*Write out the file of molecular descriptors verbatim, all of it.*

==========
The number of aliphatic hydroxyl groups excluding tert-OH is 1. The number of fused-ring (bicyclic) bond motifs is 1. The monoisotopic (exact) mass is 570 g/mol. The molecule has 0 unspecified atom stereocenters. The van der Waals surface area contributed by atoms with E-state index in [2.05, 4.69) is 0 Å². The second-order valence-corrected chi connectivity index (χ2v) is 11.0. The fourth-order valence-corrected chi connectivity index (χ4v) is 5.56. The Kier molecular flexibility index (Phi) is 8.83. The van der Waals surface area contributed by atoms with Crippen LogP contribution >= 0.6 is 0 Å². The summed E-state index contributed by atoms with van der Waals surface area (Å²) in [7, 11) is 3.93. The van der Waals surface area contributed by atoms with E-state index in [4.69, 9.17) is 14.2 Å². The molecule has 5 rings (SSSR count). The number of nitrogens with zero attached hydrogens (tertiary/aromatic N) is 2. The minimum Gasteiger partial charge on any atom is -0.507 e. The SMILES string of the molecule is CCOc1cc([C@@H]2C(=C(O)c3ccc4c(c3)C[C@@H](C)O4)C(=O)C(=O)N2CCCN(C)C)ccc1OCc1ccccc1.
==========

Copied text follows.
The number of aliphatic hydroxyl groups excluding tert-OH is 1. The number of fused-ring (bicyclic) bond motifs is 1. The monoisotopic (exact) mass is 570 g/mol. The molecule has 0 unspecified atom stereocenters. The van der Waals surface area contributed by atoms with E-state index in [2.05, 4.69) is 0 Å². The second-order valence-corrected chi connectivity index (χ2v) is 11.0. The fourth-order valence-corrected chi connectivity index (χ4v) is 5.56. The Kier molecular flexibility index (Phi) is 8.83. The van der Waals surface area contributed by atoms with Crippen LogP contribution >= 0.6 is 0 Å². The summed E-state index contributed by atoms with van der Waals surface area (Å²) in [7, 11) is 3.93. The van der Waals surface area contributed by atoms with E-state index in [4.69, 9.17) is 14.2 Å². The molecule has 5 rings (SSSR count). The number of nitrogens with zero attached hydrogens (tertiary/aromatic N) is 2. The minimum Gasteiger partial charge on any atom is -0.507 e. The SMILES string of the molecule is CCOc1cc([C@@H]2C(=C(O)c3ccc4c(c3)C[C@@H](C)O4)C(=O)C(=O)N2CCCN(C)C)ccc1OCc1ccccc1.